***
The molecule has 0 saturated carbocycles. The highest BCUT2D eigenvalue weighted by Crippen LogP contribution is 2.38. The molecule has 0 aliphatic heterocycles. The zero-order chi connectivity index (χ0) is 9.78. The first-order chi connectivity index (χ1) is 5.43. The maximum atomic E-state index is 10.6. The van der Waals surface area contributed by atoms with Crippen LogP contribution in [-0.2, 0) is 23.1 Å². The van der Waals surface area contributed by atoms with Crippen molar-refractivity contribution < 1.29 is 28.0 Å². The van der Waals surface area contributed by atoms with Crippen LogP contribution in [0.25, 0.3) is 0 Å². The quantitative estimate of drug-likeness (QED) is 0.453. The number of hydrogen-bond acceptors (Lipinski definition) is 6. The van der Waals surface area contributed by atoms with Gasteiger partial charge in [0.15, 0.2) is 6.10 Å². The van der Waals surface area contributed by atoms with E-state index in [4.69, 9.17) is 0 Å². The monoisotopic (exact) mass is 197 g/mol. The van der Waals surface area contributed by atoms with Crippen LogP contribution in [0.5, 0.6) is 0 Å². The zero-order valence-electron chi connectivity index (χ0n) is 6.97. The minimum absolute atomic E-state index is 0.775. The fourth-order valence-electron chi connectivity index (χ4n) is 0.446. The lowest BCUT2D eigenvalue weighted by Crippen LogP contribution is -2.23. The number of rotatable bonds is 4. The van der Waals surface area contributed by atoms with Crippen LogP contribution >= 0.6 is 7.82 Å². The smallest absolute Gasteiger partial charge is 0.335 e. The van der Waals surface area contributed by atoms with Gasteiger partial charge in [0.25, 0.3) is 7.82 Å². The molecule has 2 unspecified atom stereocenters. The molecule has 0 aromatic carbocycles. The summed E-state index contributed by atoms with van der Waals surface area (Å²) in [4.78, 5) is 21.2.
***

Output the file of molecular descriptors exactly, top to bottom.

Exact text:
The molecule has 0 saturated carbocycles. The highest BCUT2D eigenvalue weighted by Crippen LogP contribution is 2.38. The molecule has 0 aliphatic heterocycles. The zero-order chi connectivity index (χ0) is 9.78. The first-order chi connectivity index (χ1) is 5.43. The maximum atomic E-state index is 10.6. The van der Waals surface area contributed by atoms with Crippen LogP contribution in [-0.2, 0) is 23.1 Å². The van der Waals surface area contributed by atoms with Crippen molar-refractivity contribution < 1.29 is 28.0 Å². The van der Waals surface area contributed by atoms with Crippen LogP contribution in [0.25, 0.3) is 0 Å². The quantitative estimate of drug-likeness (QED) is 0.453. The number of hydrogen-bond acceptors (Lipinski definition) is 6. The van der Waals surface area contributed by atoms with Gasteiger partial charge in [0.15, 0.2) is 6.10 Å². The van der Waals surface area contributed by atoms with E-state index in [4.69, 9.17) is 0 Å². The monoisotopic (exact) mass is 197 g/mol. The van der Waals surface area contributed by atoms with Crippen LogP contribution in [0.5, 0.6) is 0 Å². The zero-order valence-electron chi connectivity index (χ0n) is 6.97. The minimum absolute atomic E-state index is 0.775. The fourth-order valence-electron chi connectivity index (χ4n) is 0.446. The lowest BCUT2D eigenvalue weighted by Crippen LogP contribution is -2.23. The number of rotatable bonds is 4. The van der Waals surface area contributed by atoms with Crippen LogP contribution >= 0.6 is 7.82 Å². The smallest absolute Gasteiger partial charge is 0.335 e. The van der Waals surface area contributed by atoms with Gasteiger partial charge in [0.25, 0.3) is 7.82 Å². The molecule has 2 unspecified atom stereocenters. The molecule has 0 aromatic carbocycles. The summed E-state index contributed by atoms with van der Waals surface area (Å²) in [4.78, 5) is 21.2.